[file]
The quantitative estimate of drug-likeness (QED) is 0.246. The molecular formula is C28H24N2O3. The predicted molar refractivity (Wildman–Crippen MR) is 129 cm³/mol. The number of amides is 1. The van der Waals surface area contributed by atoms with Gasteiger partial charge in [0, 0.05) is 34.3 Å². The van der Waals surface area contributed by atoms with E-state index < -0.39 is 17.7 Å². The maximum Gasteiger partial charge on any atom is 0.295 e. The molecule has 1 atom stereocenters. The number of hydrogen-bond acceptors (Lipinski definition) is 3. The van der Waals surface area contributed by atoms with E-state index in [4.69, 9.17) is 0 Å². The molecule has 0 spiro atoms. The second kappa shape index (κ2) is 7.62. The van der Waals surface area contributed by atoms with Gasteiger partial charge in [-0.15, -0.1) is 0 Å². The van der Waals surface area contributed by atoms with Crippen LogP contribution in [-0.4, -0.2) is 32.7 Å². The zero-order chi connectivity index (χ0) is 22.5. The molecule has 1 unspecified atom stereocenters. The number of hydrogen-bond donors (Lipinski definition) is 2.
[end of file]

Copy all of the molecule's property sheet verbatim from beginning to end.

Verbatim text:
The quantitative estimate of drug-likeness (QED) is 0.246. The molecular formula is C28H24N2O3. The predicted molar refractivity (Wildman–Crippen MR) is 129 cm³/mol. The number of amides is 1. The van der Waals surface area contributed by atoms with Gasteiger partial charge in [0, 0.05) is 34.3 Å². The van der Waals surface area contributed by atoms with E-state index < -0.39 is 17.7 Å². The maximum Gasteiger partial charge on any atom is 0.295 e. The molecule has 1 atom stereocenters. The number of hydrogen-bond acceptors (Lipinski definition) is 3. The van der Waals surface area contributed by atoms with E-state index in [4.69, 9.17) is 0 Å². The molecule has 0 spiro atoms. The second kappa shape index (κ2) is 7.62. The van der Waals surface area contributed by atoms with Gasteiger partial charge in [-0.15, -0.1) is 0 Å². The van der Waals surface area contributed by atoms with Crippen LogP contribution in [-0.4, -0.2) is 32.7 Å². The zero-order chi connectivity index (χ0) is 22.5. The molecule has 1 unspecified atom stereocenters. The number of hydrogen-bond donors (Lipinski definition) is 2.